Broken Vessels

Whatever happened to films that were impolite enough to scare the hell out of their audiences? I’m talking about movies like Taxi Driver or Henry: Portrait of a Serial Killer, movies that took you all the way inside the world of their characters, and in doing so wrapped their tentacles around you so tightly that you couldn’t breathe.

Our bland and prudish age has infected yet another promising film, Broken Vessels, and turned it into a big-screen episode of NBC Dateline. Like Leaving Las Vegas, it’s an exceedingly genteel descent into hell, one that is careful to never violate our boundaries although there is no other reason for it to exist.

Broken Vessels follows two ambulance drivers working the streets of Los Angeles. Tom (Jason London), a Pennsylvania farmboy, is the apparent innocent with a skeleton in his closet. (We can hear the bones rattling in the first scene. As it turns out, the reason he moved to L.A. is less backstory than landfill.) Jimmy (Todd Field) is that friend we’ve all had at some point in our life, the guy who speaks to our dark side so fluently that we’re literally willing to go to hell with him. Jimmy lures Tom farther and farther into – well, into what is apparently some kind of drugged-up sex-orgy scene that’s going on amongst Emergency Medical Technicians these days. The two guys begin by portentously drinking beer in a cemetery, and by the end we’re supposed to see it as indicative of how far gone they are when one of them pukes behind the couch and nobody cleans it up. The film focuses on the gradual reduction of their lives until, having exhausted all of its possibilities, it kills one of them off. (In real life, it would be the other character who’d die.)

It’s pretty depressing all right, but for all the wrong reasons. Broken Vessels could have been a decent movie – not a great one probably, but at least a decent one. You can sense it in the lived-in characters of Suzy, the guys’ speed-freak neighbor, and Gramps, a burnt-out wreck who lives only for the next drug handout his grandson can lay on him. And director Scott Ziehl had the right actors to play those characters (Susan Traylor and Patrick Cranshaw, respectively), and he couldn’t have asked for more from Field as the slick, friend-of-the-devil Jimmy.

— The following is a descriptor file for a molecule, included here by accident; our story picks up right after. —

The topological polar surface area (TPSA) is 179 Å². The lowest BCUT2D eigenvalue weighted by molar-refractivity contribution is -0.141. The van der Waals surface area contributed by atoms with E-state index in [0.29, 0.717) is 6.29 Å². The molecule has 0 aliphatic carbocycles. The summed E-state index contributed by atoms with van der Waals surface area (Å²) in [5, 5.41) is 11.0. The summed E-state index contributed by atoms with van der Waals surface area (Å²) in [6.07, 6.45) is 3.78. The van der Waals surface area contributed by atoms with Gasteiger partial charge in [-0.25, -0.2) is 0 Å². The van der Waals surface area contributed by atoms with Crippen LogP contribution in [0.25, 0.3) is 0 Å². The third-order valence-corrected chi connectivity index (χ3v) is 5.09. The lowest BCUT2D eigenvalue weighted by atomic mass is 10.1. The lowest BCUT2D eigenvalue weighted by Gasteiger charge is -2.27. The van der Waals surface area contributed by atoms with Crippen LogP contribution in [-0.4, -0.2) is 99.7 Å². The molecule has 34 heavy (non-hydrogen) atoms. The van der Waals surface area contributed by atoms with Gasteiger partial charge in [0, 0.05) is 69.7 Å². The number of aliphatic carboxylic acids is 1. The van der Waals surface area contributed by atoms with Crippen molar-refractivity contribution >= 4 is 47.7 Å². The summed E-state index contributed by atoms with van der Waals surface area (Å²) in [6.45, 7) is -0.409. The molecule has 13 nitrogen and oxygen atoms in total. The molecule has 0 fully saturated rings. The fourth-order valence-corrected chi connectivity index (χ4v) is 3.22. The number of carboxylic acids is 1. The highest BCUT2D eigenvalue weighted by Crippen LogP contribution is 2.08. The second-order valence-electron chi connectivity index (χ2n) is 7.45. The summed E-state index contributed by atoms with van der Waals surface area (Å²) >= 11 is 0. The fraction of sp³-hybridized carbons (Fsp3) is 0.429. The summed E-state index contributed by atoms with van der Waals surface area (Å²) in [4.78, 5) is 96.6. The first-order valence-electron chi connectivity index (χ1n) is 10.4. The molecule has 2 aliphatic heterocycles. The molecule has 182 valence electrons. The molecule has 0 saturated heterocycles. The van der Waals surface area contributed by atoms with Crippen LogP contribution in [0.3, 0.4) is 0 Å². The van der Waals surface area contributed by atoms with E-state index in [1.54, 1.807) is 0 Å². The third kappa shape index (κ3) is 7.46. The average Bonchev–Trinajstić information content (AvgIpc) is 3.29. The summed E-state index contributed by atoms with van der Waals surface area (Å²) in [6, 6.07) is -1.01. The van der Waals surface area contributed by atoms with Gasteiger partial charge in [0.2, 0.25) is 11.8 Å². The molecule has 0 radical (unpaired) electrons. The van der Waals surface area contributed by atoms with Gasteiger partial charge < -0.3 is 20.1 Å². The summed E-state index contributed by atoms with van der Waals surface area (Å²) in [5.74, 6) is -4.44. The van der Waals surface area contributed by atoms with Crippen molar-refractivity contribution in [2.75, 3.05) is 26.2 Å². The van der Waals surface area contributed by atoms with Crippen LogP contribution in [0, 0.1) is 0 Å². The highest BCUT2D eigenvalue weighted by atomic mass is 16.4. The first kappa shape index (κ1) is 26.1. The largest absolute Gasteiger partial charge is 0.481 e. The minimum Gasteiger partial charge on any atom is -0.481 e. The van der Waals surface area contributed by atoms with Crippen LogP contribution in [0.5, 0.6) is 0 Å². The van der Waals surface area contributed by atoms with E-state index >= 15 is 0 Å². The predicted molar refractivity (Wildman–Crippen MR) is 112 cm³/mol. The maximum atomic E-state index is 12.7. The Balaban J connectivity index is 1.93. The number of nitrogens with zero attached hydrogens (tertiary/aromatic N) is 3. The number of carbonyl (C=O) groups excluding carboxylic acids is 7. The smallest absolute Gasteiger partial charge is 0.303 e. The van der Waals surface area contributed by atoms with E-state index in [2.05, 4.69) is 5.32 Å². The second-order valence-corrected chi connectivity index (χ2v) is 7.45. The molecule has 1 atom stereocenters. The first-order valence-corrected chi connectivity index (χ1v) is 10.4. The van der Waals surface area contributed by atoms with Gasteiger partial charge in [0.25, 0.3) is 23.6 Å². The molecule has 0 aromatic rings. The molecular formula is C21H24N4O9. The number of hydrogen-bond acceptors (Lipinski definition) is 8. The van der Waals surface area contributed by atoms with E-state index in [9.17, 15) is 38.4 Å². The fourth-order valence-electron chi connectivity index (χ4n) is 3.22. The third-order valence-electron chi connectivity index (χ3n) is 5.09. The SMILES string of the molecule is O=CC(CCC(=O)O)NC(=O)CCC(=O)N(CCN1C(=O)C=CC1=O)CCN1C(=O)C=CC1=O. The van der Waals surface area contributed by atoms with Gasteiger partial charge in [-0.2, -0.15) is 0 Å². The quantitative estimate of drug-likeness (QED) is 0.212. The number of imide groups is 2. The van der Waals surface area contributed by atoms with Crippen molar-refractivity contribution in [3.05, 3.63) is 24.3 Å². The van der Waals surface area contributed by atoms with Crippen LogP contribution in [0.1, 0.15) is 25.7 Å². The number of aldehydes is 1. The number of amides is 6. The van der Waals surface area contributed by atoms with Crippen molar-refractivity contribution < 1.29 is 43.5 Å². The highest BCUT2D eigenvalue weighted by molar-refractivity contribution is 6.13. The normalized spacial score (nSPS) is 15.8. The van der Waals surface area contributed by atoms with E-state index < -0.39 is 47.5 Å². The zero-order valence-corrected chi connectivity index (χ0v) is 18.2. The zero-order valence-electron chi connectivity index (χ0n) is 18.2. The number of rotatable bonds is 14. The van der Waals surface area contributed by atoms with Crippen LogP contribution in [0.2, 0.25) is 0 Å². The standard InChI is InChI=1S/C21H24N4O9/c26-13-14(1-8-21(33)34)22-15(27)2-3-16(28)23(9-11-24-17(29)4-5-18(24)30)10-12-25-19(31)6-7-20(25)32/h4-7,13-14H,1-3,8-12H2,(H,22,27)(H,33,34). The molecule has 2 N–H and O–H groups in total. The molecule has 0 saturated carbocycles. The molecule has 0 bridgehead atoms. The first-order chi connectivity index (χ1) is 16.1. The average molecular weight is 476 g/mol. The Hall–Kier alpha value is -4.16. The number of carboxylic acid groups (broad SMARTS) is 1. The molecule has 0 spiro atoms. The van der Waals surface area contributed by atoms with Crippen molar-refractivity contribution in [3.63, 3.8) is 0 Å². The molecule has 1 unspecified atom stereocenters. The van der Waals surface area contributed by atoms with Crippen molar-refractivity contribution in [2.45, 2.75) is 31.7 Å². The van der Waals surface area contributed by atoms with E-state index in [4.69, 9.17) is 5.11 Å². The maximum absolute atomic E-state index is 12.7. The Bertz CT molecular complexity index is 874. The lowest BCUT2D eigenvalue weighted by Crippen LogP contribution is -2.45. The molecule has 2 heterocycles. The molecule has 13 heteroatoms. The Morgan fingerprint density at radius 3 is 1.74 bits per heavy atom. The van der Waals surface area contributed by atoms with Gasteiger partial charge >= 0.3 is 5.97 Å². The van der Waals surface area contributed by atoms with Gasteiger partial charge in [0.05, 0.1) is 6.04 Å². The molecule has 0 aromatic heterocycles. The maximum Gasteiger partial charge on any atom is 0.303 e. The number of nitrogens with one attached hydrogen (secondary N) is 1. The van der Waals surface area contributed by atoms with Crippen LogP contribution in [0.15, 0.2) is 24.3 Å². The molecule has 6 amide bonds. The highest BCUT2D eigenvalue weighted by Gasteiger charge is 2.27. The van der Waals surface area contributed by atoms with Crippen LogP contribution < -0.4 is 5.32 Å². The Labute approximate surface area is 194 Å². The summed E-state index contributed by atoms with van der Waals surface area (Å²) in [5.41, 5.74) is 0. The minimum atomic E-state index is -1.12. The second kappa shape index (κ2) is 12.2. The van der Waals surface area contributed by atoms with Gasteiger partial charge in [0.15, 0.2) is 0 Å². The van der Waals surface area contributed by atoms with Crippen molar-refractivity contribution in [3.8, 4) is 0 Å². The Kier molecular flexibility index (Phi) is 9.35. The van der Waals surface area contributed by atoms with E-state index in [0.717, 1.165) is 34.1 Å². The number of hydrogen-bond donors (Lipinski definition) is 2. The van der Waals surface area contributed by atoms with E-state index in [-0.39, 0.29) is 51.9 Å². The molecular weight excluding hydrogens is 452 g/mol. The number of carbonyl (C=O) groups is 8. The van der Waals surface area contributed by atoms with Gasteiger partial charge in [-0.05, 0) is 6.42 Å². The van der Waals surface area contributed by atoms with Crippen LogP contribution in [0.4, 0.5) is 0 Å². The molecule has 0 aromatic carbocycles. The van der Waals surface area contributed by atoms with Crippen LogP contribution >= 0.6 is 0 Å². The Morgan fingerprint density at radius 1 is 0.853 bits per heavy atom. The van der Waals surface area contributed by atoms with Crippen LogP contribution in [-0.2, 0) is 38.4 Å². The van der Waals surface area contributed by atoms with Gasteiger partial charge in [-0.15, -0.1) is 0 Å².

But Broken Vessels is so weighted down by conventional morality and predictable storytelling that its virtues make for scant compensation. This is a movie that throws that old standby, the Nice Girl, into the mix. She’s so clearly Tom’s last chance at a healthy life that she ought to be swinging a lifesaver over her head like a lariat. Tom blows the relationship, of course, and in a stormy restaurant scene she confronts him with the Ugly Truth. "You’re on dope, aren’t you?" she cries. "I’ve seen this before!" Well, of course she has – in Reefer Madness.

The movie is more than willing to lean one thumb on the scale to make sure that the characters’ sexual activities seem equally "wrong." At one point, Jimmy exposes and then leers over an unconscious patient’s breasts, but the camera conveniently cuts away before the filmmakers have to decide whether or not he’s an actual rapist. Not only does this voyeuristic fetish (if that’s what it is) remain undeveloped, it’s not even consistent with everything else we know about Jimmy. It’s just a gaudy conceit that probably seemed shocking when Ziehl and his co-writers thought of it.

Broken Vessels was a favorite at many recent festivals, and it was a Best Foreign Film nominee for the British Independent Film Awards (it lost out to Boogie Nights). It’s also part of the lineup – along with My Dinner With Andre and Paris is Burning – in the Classically Independent Film Festival. But such fanfare only begs the question: What good is an independent cinema if its product is as compromised as the mainstream stuff?

– Tom Block

image